Eclipse-induced changes of Titan's meteorology at equinox
Tokano et al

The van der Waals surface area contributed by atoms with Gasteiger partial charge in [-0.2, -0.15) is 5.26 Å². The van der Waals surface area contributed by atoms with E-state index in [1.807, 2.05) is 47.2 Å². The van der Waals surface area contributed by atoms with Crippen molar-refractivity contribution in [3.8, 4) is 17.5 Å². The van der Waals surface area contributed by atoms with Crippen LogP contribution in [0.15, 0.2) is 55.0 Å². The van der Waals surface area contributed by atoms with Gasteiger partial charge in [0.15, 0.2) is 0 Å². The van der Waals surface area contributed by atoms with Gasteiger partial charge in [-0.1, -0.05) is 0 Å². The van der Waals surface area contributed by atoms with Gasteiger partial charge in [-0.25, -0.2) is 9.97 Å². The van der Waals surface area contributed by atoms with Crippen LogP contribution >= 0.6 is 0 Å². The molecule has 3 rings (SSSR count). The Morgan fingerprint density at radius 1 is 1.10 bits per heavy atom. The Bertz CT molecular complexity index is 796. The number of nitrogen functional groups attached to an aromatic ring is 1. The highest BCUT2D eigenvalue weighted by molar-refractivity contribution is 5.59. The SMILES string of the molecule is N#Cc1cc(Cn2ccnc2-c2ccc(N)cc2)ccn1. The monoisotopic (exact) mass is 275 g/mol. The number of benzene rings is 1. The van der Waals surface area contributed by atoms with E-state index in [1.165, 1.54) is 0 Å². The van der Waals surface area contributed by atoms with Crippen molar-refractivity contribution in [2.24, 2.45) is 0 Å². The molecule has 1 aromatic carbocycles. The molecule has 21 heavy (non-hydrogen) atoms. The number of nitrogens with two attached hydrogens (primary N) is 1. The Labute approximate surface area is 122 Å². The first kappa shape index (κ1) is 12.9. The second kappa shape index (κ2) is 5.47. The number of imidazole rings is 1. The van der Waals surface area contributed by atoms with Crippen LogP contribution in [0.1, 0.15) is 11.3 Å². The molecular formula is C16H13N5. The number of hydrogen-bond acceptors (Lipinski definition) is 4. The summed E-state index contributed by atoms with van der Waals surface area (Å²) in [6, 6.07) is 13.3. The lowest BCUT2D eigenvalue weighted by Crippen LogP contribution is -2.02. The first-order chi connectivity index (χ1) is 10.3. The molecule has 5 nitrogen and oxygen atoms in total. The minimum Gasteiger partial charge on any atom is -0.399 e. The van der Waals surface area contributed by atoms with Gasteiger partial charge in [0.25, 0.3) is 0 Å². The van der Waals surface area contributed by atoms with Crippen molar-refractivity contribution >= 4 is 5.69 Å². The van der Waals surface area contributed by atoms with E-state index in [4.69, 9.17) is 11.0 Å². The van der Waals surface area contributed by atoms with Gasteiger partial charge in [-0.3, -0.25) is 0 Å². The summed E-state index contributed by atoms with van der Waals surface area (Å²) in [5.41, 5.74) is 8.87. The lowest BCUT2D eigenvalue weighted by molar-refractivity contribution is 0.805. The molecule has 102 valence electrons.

Titan experiences solar eclipses by Saturn on ∼20 consecutive orbits around equinox for durations of up to ∼6 hours. The impact of these eclipses on Titan's surface, lower atmosphere and middle atmosphere is investigated by a global climate model. When an eclipse commences, the surface temperature on the subsaturnian side drops by up to 0.3 K, so that the diurnal maximum surface temperature remains lower than on the antisaturnian side, which is never eclipsed. By contrast, the tropospheric air temperature does not abruptly decrease during the eclipses because of the large thermal inertia, but the diurnal mean temperature slightly decreases. The surface wind at low latitudes becomes less gusty in the presence of eclipse due to damping of turbulence. The troposphere outside the planetary boundary layer is not sensitive to eclipses. In most parts of the stratosphere and mesosphere the temperature decreases by up to 2 K due to eclipses, but there are also layers, which experience relative warming due to thermal contraction of the underlying layers. The temperature in the middle atmosphere rapidly recovers after the end of the eclipse season. Eclipse-induced cooling and warming changes the zonal wind speed by a few m s−1 due to thermal wind adjustment to changing latitudinal temperature gradients.